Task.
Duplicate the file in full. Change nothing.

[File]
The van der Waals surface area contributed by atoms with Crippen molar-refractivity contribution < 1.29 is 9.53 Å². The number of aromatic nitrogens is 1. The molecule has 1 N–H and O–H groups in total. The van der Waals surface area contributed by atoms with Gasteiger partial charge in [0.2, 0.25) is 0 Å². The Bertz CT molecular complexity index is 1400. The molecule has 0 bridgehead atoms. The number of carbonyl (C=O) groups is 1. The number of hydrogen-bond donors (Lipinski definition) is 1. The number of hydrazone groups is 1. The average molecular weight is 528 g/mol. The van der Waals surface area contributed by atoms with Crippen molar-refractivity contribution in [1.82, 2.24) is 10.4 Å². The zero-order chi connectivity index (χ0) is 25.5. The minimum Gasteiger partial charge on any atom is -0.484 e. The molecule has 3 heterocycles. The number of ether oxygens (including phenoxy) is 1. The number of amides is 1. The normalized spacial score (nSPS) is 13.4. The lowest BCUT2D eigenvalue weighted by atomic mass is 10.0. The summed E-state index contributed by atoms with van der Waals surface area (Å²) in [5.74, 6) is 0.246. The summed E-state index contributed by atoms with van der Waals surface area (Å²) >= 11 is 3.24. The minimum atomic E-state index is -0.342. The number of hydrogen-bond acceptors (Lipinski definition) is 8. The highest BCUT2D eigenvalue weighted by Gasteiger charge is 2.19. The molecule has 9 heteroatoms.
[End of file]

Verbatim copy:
The van der Waals surface area contributed by atoms with Crippen molar-refractivity contribution < 1.29 is 9.53 Å². The number of aromatic nitrogens is 1. The molecule has 1 N–H and O–H groups in total. The van der Waals surface area contributed by atoms with Gasteiger partial charge in [0.2, 0.25) is 0 Å². The Bertz CT molecular complexity index is 1400. The molecule has 0 bridgehead atoms. The number of carbonyl (C=O) groups is 1. The number of hydrogen-bond donors (Lipinski definition) is 1. The number of hydrazone groups is 1. The average molecular weight is 528 g/mol. The van der Waals surface area contributed by atoms with Crippen molar-refractivity contribution in [1.82, 2.24) is 10.4 Å². The zero-order chi connectivity index (χ0) is 25.5. The minimum Gasteiger partial charge on any atom is -0.484 e. The molecule has 3 heterocycles. The number of ether oxygens (including phenoxy) is 1. The number of amides is 1. The normalized spacial score (nSPS) is 13.4. The lowest BCUT2D eigenvalue weighted by atomic mass is 10.0. The summed E-state index contributed by atoms with van der Waals surface area (Å²) in [5.74, 6) is 0.246. The summed E-state index contributed by atoms with van der Waals surface area (Å²) >= 11 is 3.24. The minimum atomic E-state index is -0.342. The number of hydrogen-bond acceptors (Lipinski definition) is 8. The highest BCUT2D eigenvalue weighted by Gasteiger charge is 2.19. The molecule has 9 heteroatoms.